#4 SUMMER EDITION
Stephen Hawking 1942-2018
MEET THE TEAM
Let me begin by introducing myself. My name is Bhavya Vyas, and I am currently an M5 student here at Stonehill. It has been an honor to help continue this intelligent, extraordinary and remarkable project by Stonehill’s student body. Under the Stone is a small team of reporters, editors, designers and photographers who work together to ensure that every issue distributed is full of interesting content, eye-catching design and precision down to the details. As the current Editor-In-Chief of Under the Stone, it is with great pleasure that I present to you our Summer Edition. With an entirely new team this semester and the countless challenges to overcome with this transition, our team has demonstrated commitment to ensure this edition embodies the great spirit Under the Stone has carried in the school community thus far. In this edition, we hope to explore topics and ideas that reflect the world around us and are relevant to Stonehill as a diverse and global-minded community. Ideas covered in this edition range from the invention of the Hijab emoji to how to best spend your free time here in Bangalore. We hope you cherish this edition as much we do. Without further ado, join us on a journey “under the stone”!
Bhavya Vyas Editor-In-Chief
Magazine Designers Anaelle Jarrault Simon Tuner Soobin Park Alaska Hummel
Reporters Aiisha Rishi Prapti Chattoo Rohit Elias Rowan Matthew Jia Thadani
Photographer 2 Namitha Rajasekhar
THINGS I WISH I KNEW BEFORE JOINING DP
Vithika - “I never knew I’d miss sleep this much.”
The International Baccalaureate, formerly known as the International Baccalaureate Organization, is an international educational foundation headquartered in Geneva, Switzerland and founded in 1968. The IB diploma programme is a 2 year course taken in the final years of sceondary school. Well, this is what Wikipedia tells you. However, there are aspects of this highly respected educational board that no website will tell you- no quality education comes without a little bit of a grind and misery. So here are a few things that our own DP students wish they knew before joining the IB programme.
Irma - “That I’d end up staying up later on weekdays than on weekends.”
When I asked Aryaman Patil, he just looked at me and said, “Physics……”
Lea - “I wish I knew that deadlines would become my worst enemy and coffee my best friend.”
(ANONYMOUS) - “Never knew I’d have to pretend to work this much.”
Albin - “How hard it was.”
Johana - “ I wish I took summer classes.”
Srika - “That my hair would start falling off this quickly.”
Jarl - “It’s soo easy.” Note the sarcasm dropping on every word.
Emilie - “How much effort I’d have to put in.”
Jaeyoon - “I know nothing.”
WOMEN’S HEALTH IN INDIA Would you be able to live in a household where you had no freedom to access healthcare? Sadly, most women living in rural areas all around the world face this issue. Inefficient healthcare has been a persistent issue in India. Women’s right to education, healthcare, and work opportunities remain limited. Unhealthy pregnancies, insufficiently provided menstrual products, and late diagnosis of diseases are unfortunately frequent incidents. Women and their problems have been sidelined by many. Vandana, a young lady who lives in a deserted village on the outskirts of Uttar Pradesh, constantly complained of a discomfort in her abdomen. Her condition went ignored. She convinced her family to allow her to undergo a general check-up. A week following her inadequate treatment, Vandana’s stitches came undone. She still faces pain today. A greater percentage of women in India give birth to unhealthy, premature, and undernourished babies. India makes up one-sixth of the world’s population but has one out of three newborn deaths.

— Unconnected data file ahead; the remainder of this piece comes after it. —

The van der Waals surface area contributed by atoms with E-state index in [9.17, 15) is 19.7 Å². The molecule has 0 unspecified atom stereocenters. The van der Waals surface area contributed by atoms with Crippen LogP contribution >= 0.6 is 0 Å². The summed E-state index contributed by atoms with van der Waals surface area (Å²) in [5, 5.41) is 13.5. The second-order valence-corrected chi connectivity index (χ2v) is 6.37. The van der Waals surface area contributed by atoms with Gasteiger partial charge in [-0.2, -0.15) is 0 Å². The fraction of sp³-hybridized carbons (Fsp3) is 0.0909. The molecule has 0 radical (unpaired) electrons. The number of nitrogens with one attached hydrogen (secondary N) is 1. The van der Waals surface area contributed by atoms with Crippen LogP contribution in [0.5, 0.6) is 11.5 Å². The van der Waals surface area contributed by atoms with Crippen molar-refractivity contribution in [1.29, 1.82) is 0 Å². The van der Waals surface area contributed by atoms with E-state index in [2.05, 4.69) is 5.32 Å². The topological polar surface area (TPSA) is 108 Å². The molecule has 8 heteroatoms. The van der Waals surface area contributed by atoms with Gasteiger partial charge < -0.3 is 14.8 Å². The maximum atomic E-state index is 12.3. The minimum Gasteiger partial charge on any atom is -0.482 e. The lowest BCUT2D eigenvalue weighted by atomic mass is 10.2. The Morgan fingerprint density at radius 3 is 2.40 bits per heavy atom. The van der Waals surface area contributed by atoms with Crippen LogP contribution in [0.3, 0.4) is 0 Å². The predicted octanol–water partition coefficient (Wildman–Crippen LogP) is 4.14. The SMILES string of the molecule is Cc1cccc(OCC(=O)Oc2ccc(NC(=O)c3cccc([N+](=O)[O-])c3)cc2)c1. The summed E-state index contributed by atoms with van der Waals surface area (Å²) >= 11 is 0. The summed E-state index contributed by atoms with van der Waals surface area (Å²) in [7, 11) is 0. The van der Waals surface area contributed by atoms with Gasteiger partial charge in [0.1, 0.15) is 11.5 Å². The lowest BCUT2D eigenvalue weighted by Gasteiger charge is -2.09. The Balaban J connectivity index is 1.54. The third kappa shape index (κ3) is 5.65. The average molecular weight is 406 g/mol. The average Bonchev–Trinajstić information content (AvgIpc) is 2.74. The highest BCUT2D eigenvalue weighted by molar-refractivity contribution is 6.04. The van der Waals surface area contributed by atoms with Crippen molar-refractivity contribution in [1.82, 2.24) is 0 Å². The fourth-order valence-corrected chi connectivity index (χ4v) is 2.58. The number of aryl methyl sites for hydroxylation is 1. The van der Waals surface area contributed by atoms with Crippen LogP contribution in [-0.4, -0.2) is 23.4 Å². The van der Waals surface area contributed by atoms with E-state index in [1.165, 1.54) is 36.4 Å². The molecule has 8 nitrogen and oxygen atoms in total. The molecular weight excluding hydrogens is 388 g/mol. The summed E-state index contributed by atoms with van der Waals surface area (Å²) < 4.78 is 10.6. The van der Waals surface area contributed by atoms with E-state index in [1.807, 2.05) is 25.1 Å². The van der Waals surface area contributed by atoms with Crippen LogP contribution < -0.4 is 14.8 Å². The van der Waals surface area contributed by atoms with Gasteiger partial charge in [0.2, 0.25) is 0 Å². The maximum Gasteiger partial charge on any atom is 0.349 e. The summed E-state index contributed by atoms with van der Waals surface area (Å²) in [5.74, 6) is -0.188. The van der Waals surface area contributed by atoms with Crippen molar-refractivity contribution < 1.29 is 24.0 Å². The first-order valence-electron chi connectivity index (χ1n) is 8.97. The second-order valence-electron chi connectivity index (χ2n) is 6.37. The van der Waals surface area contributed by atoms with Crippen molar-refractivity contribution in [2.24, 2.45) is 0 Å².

Juhi, a woman from one of the South Delhi slums, has witnessed the deaths of three of her newborns. Her first one survived for eight months before succumbing to pneumonia, the second one was stillborn, and her third gasped for an hour and died after being born. Juhi was found to be extremely ill and was rushed by a local health worker to a mobile clinic. She was diagnosed with anemia. She had constantly been muzzled down and taunted by her in-laws whenever she asked for a complete meal, which was a major reason why she developed the condition. Due to some of the doctor’s suggestions, Juhi successfully gave birth to another baby boy, who unfortunately only made it till his first milestone. She still expressed her optimistic desire to have another child.
India makes up one-sixth of the world’s population but has one out of three newborn deaths.
Nevertheless, the most perplexing problem of them all is the fact that the GST remains at 12% on menstruation products. Sanitary pads are still considered to be a luxurious product in rural parts of India which leaves 62% of women to use simple cloth during their menstruation period. The less privileged women find the unaffordability of sanitary napkins to be their biggest barrier, which compels them to use grass, sand, moss and cow dung, as alternatives.
The health of women seems to be one of the prime problems that India is facing at the moment, and necessary action needs to be taken as soon as possible. Economically speaking, women are supposed to be the engines of the Indian economy. Can the Indian economy progress by leaving behind an unhealthy 50% of the population? Despite worldwide commitment, women in India experience differential access to healthcare facilities even today. Change can be made in small yet effective ways for these women; through education, access and availability. It’s time to notice the gaping disparity. By: Jia Thadani